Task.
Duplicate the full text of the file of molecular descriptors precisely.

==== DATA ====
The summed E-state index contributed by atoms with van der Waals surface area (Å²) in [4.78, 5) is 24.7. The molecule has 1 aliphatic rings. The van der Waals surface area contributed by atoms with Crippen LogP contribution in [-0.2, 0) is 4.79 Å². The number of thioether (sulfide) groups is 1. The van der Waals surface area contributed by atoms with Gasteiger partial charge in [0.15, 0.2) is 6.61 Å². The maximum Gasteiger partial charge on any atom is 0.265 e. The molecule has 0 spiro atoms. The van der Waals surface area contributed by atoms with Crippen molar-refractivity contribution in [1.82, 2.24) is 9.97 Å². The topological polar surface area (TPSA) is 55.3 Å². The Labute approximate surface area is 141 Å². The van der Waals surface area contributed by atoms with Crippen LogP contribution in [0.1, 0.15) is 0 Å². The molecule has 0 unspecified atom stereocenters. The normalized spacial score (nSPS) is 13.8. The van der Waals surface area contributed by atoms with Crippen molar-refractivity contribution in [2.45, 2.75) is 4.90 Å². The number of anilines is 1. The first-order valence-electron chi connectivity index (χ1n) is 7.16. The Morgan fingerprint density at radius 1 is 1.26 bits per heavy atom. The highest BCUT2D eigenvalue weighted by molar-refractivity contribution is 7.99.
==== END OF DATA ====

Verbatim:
The summed E-state index contributed by atoms with van der Waals surface area (Å²) in [4.78, 5) is 24.7. The molecule has 1 aliphatic rings. The van der Waals surface area contributed by atoms with Crippen LogP contribution in [-0.2, 0) is 4.79 Å². The number of thioether (sulfide) groups is 1. The van der Waals surface area contributed by atoms with Gasteiger partial charge in [0.15, 0.2) is 6.61 Å². The maximum Gasteiger partial charge on any atom is 0.265 e. The molecule has 0 spiro atoms. The van der Waals surface area contributed by atoms with Crippen molar-refractivity contribution in [1.82, 2.24) is 9.97 Å². The topological polar surface area (TPSA) is 55.3 Å². The Labute approximate surface area is 141 Å². The van der Waals surface area contributed by atoms with Crippen LogP contribution in [0.1, 0.15) is 0 Å². The molecule has 0 unspecified atom stereocenters. The normalized spacial score (nSPS) is 13.8. The van der Waals surface area contributed by atoms with Crippen molar-refractivity contribution in [2.45, 2.75) is 4.90 Å². The number of anilines is 1. The first-order valence-electron chi connectivity index (χ1n) is 7.16. The Morgan fingerprint density at radius 1 is 1.26 bits per heavy atom. The highest BCUT2D eigenvalue weighted by molar-refractivity contribution is 7.99.